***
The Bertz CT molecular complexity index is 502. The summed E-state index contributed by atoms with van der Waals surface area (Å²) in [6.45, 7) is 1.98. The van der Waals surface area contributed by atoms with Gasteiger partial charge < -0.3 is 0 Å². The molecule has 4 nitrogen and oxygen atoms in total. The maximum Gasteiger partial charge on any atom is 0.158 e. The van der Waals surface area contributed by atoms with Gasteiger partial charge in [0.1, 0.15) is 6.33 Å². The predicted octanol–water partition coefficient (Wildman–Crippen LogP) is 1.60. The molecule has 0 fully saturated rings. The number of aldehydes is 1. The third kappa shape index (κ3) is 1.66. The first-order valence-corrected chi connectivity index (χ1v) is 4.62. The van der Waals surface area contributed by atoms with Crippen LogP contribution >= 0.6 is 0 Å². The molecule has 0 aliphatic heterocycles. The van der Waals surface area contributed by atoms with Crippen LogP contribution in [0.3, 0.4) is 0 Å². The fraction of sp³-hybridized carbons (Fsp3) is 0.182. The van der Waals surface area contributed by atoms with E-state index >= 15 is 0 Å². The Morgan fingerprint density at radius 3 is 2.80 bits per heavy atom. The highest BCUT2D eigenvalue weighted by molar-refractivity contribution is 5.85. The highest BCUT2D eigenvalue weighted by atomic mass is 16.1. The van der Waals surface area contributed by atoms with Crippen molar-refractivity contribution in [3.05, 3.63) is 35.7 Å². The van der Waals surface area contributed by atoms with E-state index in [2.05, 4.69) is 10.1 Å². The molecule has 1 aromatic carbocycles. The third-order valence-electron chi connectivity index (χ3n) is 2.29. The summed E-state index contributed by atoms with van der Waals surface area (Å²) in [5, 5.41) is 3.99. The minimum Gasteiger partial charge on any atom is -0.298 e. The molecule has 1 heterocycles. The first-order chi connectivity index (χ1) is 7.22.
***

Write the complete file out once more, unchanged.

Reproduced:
The Bertz CT molecular complexity index is 502. The summed E-state index contributed by atoms with van der Waals surface area (Å²) in [6.45, 7) is 1.98. The van der Waals surface area contributed by atoms with Gasteiger partial charge < -0.3 is 0 Å². The molecule has 4 nitrogen and oxygen atoms in total. The maximum Gasteiger partial charge on any atom is 0.158 e. The van der Waals surface area contributed by atoms with Gasteiger partial charge in [0.1, 0.15) is 6.33 Å². The predicted octanol–water partition coefficient (Wildman–Crippen LogP) is 1.60. The molecule has 0 fully saturated rings. The number of aldehydes is 1. The third kappa shape index (κ3) is 1.66. The first-order valence-corrected chi connectivity index (χ1v) is 4.62. The van der Waals surface area contributed by atoms with Crippen LogP contribution >= 0.6 is 0 Å². The molecule has 0 aliphatic heterocycles. The van der Waals surface area contributed by atoms with Crippen LogP contribution in [0.3, 0.4) is 0 Å². The fraction of sp³-hybridized carbons (Fsp3) is 0.182. The van der Waals surface area contributed by atoms with E-state index >= 15 is 0 Å². The Morgan fingerprint density at radius 3 is 2.80 bits per heavy atom. The highest BCUT2D eigenvalue weighted by molar-refractivity contribution is 5.85. The highest BCUT2D eigenvalue weighted by atomic mass is 16.1. The van der Waals surface area contributed by atoms with Crippen molar-refractivity contribution in [3.05, 3.63) is 35.7 Å². The van der Waals surface area contributed by atoms with E-state index in [2.05, 4.69) is 10.1 Å². The molecule has 1 aromatic carbocycles. The third-order valence-electron chi connectivity index (χ3n) is 2.29. The summed E-state index contributed by atoms with van der Waals surface area (Å²) in [5, 5.41) is 3.99. The minimum Gasteiger partial charge on any atom is -0.298 e. The molecule has 1 heterocycles. The first-order chi connectivity index (χ1) is 7.22.